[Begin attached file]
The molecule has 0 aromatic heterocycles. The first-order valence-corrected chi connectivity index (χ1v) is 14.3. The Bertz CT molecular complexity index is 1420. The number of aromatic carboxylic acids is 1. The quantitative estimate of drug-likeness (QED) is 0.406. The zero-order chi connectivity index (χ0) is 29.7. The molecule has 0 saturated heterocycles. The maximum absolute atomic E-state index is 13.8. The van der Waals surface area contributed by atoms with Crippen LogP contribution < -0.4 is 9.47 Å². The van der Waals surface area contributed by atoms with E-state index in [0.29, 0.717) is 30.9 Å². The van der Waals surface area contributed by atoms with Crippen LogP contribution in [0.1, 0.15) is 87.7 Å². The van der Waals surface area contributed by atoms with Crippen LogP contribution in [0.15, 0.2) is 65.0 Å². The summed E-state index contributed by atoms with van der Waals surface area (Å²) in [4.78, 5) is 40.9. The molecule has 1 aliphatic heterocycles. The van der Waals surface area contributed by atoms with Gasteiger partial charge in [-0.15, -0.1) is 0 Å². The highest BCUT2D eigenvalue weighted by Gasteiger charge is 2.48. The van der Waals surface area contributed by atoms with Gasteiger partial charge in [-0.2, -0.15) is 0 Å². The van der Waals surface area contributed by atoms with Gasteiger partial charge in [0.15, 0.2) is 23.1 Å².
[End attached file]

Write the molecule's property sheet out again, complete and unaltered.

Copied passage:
The molecule has 0 aromatic heterocycles. The first-order valence-corrected chi connectivity index (χ1v) is 14.3. The Bertz CT molecular complexity index is 1420. The number of aromatic carboxylic acids is 1. The quantitative estimate of drug-likeness (QED) is 0.406. The zero-order chi connectivity index (χ0) is 29.7. The molecule has 0 saturated heterocycles. The maximum absolute atomic E-state index is 13.8. The van der Waals surface area contributed by atoms with Crippen LogP contribution < -0.4 is 9.47 Å². The van der Waals surface area contributed by atoms with E-state index in [0.29, 0.717) is 30.9 Å². The van der Waals surface area contributed by atoms with Crippen LogP contribution in [0.1, 0.15) is 87.7 Å². The van der Waals surface area contributed by atoms with Crippen LogP contribution in [0.15, 0.2) is 65.0 Å². The summed E-state index contributed by atoms with van der Waals surface area (Å²) in [4.78, 5) is 40.9. The molecule has 1 aliphatic heterocycles. The van der Waals surface area contributed by atoms with Gasteiger partial charge in [-0.15, -0.1) is 0 Å². The highest BCUT2D eigenvalue weighted by Gasteiger charge is 2.48. The van der Waals surface area contributed by atoms with Gasteiger partial charge in [-0.2, -0.15) is 0 Å². The van der Waals surface area contributed by atoms with Gasteiger partial charge in [0.15, 0.2) is 23.1 Å².